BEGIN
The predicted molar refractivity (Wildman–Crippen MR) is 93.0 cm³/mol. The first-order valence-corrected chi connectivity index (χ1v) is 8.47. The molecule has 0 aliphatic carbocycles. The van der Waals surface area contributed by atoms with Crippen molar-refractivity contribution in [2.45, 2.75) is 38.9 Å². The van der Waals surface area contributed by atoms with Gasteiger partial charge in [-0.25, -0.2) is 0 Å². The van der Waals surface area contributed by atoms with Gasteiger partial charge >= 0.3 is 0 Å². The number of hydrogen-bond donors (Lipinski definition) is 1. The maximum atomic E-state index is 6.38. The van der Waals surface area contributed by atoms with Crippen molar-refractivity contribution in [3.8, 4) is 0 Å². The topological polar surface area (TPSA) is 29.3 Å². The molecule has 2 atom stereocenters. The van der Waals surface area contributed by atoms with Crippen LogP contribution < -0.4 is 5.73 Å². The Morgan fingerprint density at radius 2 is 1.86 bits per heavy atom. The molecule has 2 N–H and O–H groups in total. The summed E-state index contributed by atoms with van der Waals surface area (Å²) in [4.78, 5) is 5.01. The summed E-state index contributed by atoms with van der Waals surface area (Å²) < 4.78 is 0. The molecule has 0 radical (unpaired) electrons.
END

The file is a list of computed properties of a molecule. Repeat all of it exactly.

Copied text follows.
The predicted molar refractivity (Wildman–Crippen MR) is 93.0 cm³/mol. The first-order valence-corrected chi connectivity index (χ1v) is 8.47. The molecule has 0 aliphatic carbocycles. The van der Waals surface area contributed by atoms with Crippen molar-refractivity contribution in [2.45, 2.75) is 38.9 Å². The van der Waals surface area contributed by atoms with Gasteiger partial charge in [-0.25, -0.2) is 0 Å². The van der Waals surface area contributed by atoms with Gasteiger partial charge >= 0.3 is 0 Å². The number of hydrogen-bond donors (Lipinski definition) is 1. The maximum atomic E-state index is 6.38. The van der Waals surface area contributed by atoms with Crippen molar-refractivity contribution in [3.8, 4) is 0 Å². The topological polar surface area (TPSA) is 29.3 Å². The molecule has 2 atom stereocenters. The van der Waals surface area contributed by atoms with Crippen LogP contribution < -0.4 is 5.73 Å². The Morgan fingerprint density at radius 2 is 1.86 bits per heavy atom. The molecule has 2 N–H and O–H groups in total. The summed E-state index contributed by atoms with van der Waals surface area (Å²) in [4.78, 5) is 5.01. The summed E-state index contributed by atoms with van der Waals surface area (Å²) < 4.78 is 0. The molecule has 0 radical (unpaired) electrons.